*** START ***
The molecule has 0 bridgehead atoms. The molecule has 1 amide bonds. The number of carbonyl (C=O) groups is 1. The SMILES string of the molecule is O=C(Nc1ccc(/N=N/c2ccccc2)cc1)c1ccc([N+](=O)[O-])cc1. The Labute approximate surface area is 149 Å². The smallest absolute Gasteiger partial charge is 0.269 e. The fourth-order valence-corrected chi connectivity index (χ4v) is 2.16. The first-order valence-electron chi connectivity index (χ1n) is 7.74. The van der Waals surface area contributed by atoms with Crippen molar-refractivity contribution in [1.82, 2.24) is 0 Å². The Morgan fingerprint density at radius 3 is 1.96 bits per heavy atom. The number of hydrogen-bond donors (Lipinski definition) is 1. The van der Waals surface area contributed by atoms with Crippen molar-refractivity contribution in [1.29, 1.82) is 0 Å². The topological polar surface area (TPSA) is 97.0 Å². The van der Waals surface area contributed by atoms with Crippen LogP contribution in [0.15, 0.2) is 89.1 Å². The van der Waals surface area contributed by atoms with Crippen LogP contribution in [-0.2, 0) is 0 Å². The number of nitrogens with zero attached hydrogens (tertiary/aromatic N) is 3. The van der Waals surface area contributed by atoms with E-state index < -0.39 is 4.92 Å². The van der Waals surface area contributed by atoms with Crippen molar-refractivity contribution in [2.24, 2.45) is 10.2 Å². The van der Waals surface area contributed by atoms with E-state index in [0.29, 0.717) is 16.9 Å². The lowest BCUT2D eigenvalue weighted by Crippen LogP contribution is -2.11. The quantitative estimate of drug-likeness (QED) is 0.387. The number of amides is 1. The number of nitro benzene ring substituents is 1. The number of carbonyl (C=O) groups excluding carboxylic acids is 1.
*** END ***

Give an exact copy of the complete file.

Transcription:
The molecule has 0 bridgehead atoms. The molecule has 1 amide bonds. The number of carbonyl (C=O) groups is 1. The SMILES string of the molecule is O=C(Nc1ccc(/N=N/c2ccccc2)cc1)c1ccc([N+](=O)[O-])cc1. The Labute approximate surface area is 149 Å². The smallest absolute Gasteiger partial charge is 0.269 e. The fourth-order valence-corrected chi connectivity index (χ4v) is 2.16. The first-order valence-electron chi connectivity index (χ1n) is 7.74. The van der Waals surface area contributed by atoms with Crippen molar-refractivity contribution in [1.82, 2.24) is 0 Å². The Morgan fingerprint density at radius 3 is 1.96 bits per heavy atom. The number of hydrogen-bond donors (Lipinski definition) is 1. The van der Waals surface area contributed by atoms with Crippen molar-refractivity contribution in [1.29, 1.82) is 0 Å². The topological polar surface area (TPSA) is 97.0 Å². The van der Waals surface area contributed by atoms with Crippen LogP contribution in [0.15, 0.2) is 89.1 Å². The van der Waals surface area contributed by atoms with Crippen LogP contribution in [-0.2, 0) is 0 Å². The number of nitrogens with zero attached hydrogens (tertiary/aromatic N) is 3. The van der Waals surface area contributed by atoms with E-state index < -0.39 is 4.92 Å². The van der Waals surface area contributed by atoms with Crippen molar-refractivity contribution in [2.24, 2.45) is 10.2 Å². The van der Waals surface area contributed by atoms with E-state index in [0.29, 0.717) is 16.9 Å². The lowest BCUT2D eigenvalue weighted by Crippen LogP contribution is -2.11. The quantitative estimate of drug-likeness (QED) is 0.387. The number of amides is 1. The number of nitro benzene ring substituents is 1. The number of carbonyl (C=O) groups excluding carboxylic acids is 1.